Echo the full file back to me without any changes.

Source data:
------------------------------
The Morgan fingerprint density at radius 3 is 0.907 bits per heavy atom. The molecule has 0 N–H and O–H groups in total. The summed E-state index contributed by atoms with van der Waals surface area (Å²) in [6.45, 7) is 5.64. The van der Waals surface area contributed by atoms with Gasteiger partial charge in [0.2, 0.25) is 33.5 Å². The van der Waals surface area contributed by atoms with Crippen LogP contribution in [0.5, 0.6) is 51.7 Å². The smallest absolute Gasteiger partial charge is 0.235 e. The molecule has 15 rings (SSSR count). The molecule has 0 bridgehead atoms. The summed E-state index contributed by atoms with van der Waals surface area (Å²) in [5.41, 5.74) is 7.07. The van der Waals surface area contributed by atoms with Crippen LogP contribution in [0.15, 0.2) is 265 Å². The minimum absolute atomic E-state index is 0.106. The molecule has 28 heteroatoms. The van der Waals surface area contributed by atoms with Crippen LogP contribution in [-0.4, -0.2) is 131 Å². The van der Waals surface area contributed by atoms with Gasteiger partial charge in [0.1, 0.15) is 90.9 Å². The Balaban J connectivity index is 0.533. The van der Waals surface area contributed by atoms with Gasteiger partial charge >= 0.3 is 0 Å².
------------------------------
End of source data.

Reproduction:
The Morgan fingerprint density at radius 3 is 0.907 bits per heavy atom. The molecule has 0 N–H and O–H groups in total. The summed E-state index contributed by atoms with van der Waals surface area (Å²) in [6.45, 7) is 5.64. The van der Waals surface area contributed by atoms with Gasteiger partial charge in [0.2, 0.25) is 33.5 Å². The van der Waals surface area contributed by atoms with Crippen LogP contribution in [0.5, 0.6) is 51.7 Å². The smallest absolute Gasteiger partial charge is 0.235 e. The molecule has 15 rings (SSSR count). The molecule has 0 bridgehead atoms. The summed E-state index contributed by atoms with van der Waals surface area (Å²) in [5.41, 5.74) is 7.07. The van der Waals surface area contributed by atoms with Crippen LogP contribution in [0.15, 0.2) is 265 Å². The minimum absolute atomic E-state index is 0.106. The molecule has 28 heteroatoms. The van der Waals surface area contributed by atoms with Crippen LogP contribution in [-0.4, -0.2) is 131 Å². The van der Waals surface area contributed by atoms with Gasteiger partial charge in [0.1, 0.15) is 90.9 Å². The Balaban J connectivity index is 0.533. The van der Waals surface area contributed by atoms with Gasteiger partial charge >= 0.3 is 0 Å².